Should Facebook Users Trust CEO Mark Zuckerberg's Apologetic Tone?
DAVID GREENE, HOST:
Mark Zuckerberg has taken an apologetic tone, saying he didn't do enough to shield user data from political strategy group Cambridge Analytica. Here he is on CNN last week.
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MARK ZUCKERBERG: We have a basic responsibility to protect people's data. And if we can't do that then we don't deserve to have the opportunity to serve people.
GREENE: We're going to talk now with someone Zuckerberg has known from the beginning. His Harvard roommate Chris Hughes, who helped found Facebook, is on the line. Chris Hughes, thanks for being here.
CHRIS HUGHES: Thanks for having me.
GREENE: So you've known Mark Zuckerberg since you two were in college together, and you know his ambitions. What do you make of the apologetic tone? Should Facebook users trust him?
HUGHES: Well, I think it's time for the apology, and in many ways, it's overdue. I think this is a real turning point for Facebook and for Mark and for the entire leadership team. I mean, the Cambridge Analytica scandal, in some sense, is really just the tip of the iceberg. I mean, when it comes to foreign powers hacking the election, the way the news feed has been configured to reward the most outrageous of voices, Facebook has failed on multiple counts over the past few years. And it's time to be honest about that and also be a little bit more transparent about what's happened so that it can be corrected in the future. So I think it's well overdue.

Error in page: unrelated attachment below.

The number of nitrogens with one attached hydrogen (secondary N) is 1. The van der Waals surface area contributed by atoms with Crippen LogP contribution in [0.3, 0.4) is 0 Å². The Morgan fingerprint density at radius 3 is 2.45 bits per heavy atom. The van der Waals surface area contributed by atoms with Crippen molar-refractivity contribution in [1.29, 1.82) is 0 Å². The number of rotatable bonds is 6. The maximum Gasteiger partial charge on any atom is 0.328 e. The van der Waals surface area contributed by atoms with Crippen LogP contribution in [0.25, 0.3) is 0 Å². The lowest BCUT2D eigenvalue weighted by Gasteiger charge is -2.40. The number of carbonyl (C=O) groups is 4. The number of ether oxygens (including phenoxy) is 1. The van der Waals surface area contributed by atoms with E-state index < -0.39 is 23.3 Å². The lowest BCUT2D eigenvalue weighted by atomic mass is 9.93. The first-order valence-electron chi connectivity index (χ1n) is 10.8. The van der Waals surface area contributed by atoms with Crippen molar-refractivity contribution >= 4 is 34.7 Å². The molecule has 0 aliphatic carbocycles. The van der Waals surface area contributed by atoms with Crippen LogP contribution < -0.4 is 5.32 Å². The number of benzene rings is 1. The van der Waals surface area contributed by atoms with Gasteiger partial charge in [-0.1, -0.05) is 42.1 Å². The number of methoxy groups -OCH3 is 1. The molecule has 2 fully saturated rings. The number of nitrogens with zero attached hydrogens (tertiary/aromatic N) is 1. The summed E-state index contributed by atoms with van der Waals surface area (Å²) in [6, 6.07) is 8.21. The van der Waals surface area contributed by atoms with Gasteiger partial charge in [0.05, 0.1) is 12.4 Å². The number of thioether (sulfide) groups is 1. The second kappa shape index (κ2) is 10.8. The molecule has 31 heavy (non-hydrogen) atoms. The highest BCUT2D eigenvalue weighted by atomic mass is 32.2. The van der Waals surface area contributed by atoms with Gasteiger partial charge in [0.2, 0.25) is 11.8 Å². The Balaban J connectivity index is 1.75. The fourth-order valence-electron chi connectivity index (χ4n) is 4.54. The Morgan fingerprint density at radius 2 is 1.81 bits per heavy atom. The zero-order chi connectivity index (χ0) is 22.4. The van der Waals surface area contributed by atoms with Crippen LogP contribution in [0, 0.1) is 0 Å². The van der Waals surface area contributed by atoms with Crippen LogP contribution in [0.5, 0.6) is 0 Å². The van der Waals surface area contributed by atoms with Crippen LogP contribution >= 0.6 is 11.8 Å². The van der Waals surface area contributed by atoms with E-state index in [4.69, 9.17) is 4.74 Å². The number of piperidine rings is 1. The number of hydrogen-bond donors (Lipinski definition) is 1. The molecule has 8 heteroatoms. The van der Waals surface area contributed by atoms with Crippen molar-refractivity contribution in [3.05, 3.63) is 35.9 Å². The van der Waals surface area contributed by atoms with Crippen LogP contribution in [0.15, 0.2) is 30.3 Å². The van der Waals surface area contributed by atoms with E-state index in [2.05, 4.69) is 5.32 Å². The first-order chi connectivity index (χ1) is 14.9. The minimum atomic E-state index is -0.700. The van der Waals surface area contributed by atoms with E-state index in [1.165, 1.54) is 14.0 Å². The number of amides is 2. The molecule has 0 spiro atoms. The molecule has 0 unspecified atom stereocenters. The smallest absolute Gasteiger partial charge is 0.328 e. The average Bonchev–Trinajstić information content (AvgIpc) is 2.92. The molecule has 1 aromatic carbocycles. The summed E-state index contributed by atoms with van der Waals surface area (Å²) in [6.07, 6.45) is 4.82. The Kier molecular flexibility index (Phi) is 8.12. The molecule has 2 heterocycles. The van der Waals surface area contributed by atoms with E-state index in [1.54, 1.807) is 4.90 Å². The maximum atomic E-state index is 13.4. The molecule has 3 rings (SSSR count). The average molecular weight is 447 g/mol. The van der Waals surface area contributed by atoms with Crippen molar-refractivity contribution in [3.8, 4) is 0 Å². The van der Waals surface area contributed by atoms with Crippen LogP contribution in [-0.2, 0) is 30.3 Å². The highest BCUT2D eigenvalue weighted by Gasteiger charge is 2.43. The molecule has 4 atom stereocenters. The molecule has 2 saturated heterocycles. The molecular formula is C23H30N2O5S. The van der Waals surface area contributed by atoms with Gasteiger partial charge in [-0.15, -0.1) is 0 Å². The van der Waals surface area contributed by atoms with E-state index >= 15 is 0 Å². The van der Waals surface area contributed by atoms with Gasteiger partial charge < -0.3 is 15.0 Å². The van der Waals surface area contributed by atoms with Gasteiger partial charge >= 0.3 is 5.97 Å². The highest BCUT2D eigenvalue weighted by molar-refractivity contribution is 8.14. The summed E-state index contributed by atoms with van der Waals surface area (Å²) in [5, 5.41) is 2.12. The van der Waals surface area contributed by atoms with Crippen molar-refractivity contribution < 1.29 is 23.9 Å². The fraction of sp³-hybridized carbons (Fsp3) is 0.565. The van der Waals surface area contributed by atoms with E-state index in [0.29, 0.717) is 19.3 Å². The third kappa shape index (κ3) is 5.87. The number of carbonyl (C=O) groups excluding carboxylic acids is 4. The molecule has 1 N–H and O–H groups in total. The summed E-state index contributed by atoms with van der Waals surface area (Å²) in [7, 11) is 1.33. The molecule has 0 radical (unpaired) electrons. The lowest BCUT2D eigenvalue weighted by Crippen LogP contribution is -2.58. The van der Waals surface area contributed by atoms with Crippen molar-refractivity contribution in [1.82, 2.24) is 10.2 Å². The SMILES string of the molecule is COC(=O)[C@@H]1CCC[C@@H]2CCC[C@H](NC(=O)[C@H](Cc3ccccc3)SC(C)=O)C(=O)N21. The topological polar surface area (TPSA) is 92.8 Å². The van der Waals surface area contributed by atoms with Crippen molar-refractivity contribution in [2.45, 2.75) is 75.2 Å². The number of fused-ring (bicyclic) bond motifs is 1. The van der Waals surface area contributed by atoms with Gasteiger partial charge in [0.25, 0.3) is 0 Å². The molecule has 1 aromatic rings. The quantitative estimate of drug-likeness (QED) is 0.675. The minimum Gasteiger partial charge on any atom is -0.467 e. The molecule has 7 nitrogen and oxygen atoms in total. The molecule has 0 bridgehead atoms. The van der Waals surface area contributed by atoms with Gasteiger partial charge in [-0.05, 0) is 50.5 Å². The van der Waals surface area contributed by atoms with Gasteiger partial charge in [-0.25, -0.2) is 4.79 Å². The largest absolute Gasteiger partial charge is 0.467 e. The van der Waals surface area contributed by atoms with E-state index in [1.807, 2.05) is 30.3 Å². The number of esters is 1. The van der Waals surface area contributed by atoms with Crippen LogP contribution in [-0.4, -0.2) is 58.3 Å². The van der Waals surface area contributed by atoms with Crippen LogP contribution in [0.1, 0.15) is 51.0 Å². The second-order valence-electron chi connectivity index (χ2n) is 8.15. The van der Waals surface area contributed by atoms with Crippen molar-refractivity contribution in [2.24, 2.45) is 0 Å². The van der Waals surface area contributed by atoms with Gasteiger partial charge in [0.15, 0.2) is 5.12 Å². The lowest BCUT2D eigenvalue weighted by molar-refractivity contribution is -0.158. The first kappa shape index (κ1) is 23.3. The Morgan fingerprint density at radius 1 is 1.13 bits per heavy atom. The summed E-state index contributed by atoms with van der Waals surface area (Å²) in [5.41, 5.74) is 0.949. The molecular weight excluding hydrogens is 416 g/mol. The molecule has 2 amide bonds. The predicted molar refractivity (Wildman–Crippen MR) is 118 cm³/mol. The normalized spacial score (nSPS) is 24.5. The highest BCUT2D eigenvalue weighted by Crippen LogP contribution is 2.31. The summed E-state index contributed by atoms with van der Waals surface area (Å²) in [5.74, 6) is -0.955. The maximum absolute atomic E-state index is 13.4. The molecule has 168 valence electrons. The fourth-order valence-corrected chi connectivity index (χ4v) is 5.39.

GREENE: I know you haven't been working at the company for many years now, but as one of its founders there from the beginning when it was designed, do you take some personal responsibility for the failings?
HUGHES: Well, I do. You know, like you said, I haven't been at the company in over a decade. But, you know, I was part of the founding team in 2004. And I'm proud of a lot of the early work that made Facebook what it is. I do also think that, you know, Facebook has a responsibility to its users to protect their data and not just to protect it but make sure that people understand what data they're producing and whether they own it, who has access to it and when. And Facebook has failed them, you know, across the board. And the question now is not just what - you know, what can be done to ensure the security of that data. It's, how can we use this moment to ensure that we're having a broader cultural conversation about the data that we're all creating on Facebook, Google, Amazon, through our phones, et cetera and make sure that the companies are held accountable for it? So it's not just a kind of voluntary regulation but potentially something that government takes a look at, as well.
GREENE: Well, you said Facebook has responsiblities to serve its users but also its shareholders, right? I mean, and that requires sharing user data, so companies can target their advertising, and Facebook can make money. I just want to play a little bit of tape here from Tim Wu. We spoke to him several days ago. He's a former adviser to the Federal Trade Commission.
TIM WU: I think there's a sort of intrinsic problem in having for-profit entities with this business model in this position of so much public trust because they're always at the edge because their profitability depends on it.